Glengarry Glen Ross
Remember the good old days when David Mamet wrote muscular, expletive-filled dramas instead of lifeless, didactic polemics with stick figure characters?
Last week, "The Anarchist," Mamet's two-hander starring Patti LuPone as a prisoner and Debra Winger as her warden, opened to pans.
But just a few feet away is a revival of "Glengarry Glen Ross," Mamet's Pulitzer-winning expose of a ruthless, unscrupulous and altogether desperate pack of Chicago real estate salesmen.
Unlike "The Anarchist," which will close this coming weekend at a total financial loss, "Glengarry" has been grossing more than a million dollars a week during its long preview period thanks to Al Pacino's star power.
While Daniel Sullivan's staging of "Glengarry" is unquestionably superior to "The Anarchist," it is marred by an abundance of over-the-top performances.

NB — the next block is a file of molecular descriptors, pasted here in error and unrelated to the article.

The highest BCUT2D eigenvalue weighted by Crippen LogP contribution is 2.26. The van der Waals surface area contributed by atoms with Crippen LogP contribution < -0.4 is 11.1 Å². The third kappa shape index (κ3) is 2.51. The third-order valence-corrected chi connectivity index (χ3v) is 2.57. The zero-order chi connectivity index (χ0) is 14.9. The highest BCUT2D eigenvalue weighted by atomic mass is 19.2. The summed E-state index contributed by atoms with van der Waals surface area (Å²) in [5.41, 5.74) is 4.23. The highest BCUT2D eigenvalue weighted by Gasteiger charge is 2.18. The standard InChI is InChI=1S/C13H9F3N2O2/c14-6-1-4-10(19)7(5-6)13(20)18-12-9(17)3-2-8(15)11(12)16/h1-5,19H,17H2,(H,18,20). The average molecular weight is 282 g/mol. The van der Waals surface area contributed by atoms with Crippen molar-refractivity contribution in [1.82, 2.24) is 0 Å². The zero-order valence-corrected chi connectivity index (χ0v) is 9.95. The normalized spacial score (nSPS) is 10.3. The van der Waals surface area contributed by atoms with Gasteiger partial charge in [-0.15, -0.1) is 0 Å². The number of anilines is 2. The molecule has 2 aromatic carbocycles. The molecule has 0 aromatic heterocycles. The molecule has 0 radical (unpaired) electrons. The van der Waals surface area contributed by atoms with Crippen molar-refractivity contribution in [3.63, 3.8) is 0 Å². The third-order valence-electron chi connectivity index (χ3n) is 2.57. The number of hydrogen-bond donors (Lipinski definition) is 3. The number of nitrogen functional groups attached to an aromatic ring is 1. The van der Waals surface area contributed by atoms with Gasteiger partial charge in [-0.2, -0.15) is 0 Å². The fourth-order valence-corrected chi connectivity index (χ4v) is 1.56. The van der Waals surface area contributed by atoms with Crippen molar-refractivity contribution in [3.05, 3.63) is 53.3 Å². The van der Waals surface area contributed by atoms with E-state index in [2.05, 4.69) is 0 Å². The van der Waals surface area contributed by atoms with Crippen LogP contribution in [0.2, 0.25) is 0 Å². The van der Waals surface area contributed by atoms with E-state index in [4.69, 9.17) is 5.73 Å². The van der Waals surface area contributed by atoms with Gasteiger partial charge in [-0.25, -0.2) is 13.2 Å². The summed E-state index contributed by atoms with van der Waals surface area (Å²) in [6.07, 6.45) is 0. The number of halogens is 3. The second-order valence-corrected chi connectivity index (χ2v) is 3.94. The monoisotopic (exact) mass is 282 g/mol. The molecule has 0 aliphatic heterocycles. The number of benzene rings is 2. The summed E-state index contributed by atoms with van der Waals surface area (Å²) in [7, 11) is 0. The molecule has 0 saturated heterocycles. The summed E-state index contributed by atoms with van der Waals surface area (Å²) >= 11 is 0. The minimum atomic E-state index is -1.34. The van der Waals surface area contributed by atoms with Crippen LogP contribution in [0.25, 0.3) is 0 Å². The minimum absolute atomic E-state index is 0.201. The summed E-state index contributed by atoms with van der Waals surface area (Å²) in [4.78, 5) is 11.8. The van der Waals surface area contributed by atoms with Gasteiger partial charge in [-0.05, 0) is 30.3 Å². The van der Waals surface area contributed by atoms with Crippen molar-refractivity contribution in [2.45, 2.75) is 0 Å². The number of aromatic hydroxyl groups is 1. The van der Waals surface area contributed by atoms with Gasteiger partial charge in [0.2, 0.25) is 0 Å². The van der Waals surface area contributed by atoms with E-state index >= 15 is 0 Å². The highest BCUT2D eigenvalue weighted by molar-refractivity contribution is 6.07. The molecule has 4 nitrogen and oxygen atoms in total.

Pacino plays Shelly Levene, a former high seller who is now on the verge of being canned due to a dry streak.
Two years ago, Pacino delivered a deeply felt, idiosyncratic performance as Shylock in Shakespeare's "The Merchant of Venice," also directed by Sullivan.
While Pacino aims for the same wild theatricality here, it comes off as excessive, awkward and rather kooky.
His bulging eyes and unkempt hair look especially ridiculous. And Pacino's slow line readings dilute the play's intensity and pace.
Other cast members follow suit with excessive performances. John C. McGinley ("Scrubs") is just plain whiny as Moss, who wants to strike back against his employer, while Richard Schiff ("The West Wing") overplays knee-shaking nervousness as Aaronow.
But the production does feature one especially strong performance. As hotshot Ricky Roma, the role that Pacino played in the film version of "Glengarry," Bobby Cannavale positively oozes with style and a sexy, devilish charm.
If you go: "Glengarry Glen Ross" is playing at Schoenfeld Theatre through Jan. 20, 236 W. 45th St., 212-239-6200, telecharge.com.